Italian customs police are examining a 50-ton cargo of industrial chemicals bound for Libya. They suspect the material was to be used to produce weapons of mass destruction.
Customs police first became suspicious of the cargo because of its size. They confiscated it in December in the northwestern Italian port of Genoa. But news of the police operation only emerged this week on the pages of a leading Italian daily.
Although no arrests were made, investigators are carrying out a series of checks on the cargo and its documents. The ship arrived from Belgium and was bound to Libya with stops in several other European ports.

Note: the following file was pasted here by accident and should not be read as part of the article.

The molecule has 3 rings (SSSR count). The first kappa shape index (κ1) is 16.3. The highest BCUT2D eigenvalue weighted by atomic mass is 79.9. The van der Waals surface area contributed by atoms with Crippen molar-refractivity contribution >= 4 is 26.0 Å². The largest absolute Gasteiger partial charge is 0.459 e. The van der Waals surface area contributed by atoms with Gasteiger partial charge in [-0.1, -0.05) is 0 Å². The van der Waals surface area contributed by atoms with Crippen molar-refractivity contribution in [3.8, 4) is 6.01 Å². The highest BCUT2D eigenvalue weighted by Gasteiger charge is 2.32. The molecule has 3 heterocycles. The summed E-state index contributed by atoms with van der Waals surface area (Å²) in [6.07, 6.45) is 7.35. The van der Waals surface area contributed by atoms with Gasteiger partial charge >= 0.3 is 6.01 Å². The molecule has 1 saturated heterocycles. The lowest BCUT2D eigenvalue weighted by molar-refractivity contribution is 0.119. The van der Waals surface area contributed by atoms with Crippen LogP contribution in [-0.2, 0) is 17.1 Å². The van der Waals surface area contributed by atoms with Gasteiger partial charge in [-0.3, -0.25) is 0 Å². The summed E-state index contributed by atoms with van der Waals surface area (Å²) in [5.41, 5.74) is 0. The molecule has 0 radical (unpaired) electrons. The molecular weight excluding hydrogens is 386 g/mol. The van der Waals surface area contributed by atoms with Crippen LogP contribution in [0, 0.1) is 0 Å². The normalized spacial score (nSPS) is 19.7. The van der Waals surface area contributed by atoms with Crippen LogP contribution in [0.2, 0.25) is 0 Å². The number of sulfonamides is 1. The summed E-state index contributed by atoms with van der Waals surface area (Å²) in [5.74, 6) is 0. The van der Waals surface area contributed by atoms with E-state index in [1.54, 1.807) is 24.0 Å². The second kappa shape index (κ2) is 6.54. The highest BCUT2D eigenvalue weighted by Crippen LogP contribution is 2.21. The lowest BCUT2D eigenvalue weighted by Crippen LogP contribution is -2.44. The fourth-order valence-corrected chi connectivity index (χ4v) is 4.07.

The chemical on board was identified as morpholine. The cargo's accompanying documents indicated that the chemicals were produced in Germany and dispatched by a Belgian company.
According to one Italian prosecutor, morpholine can be used to clean and lubricate oil drilling equipment but also to make chemical weapons. The chemical is on a United Nations list of potentially dangerous and sensitive substances.
Italy has been on high alert over terrorism since the September 11 attacks in the United States. Its ports have significantly tightened their controls and U.S. investigators have regularly paid visits to Italian ports.
Last year, Italian customs police seized a container with six tons of weapons, including missile launchers, at the port of La Spezia, near Genoa. Italian investigators have also arrested dozens of people believed to be linked to international terrorism.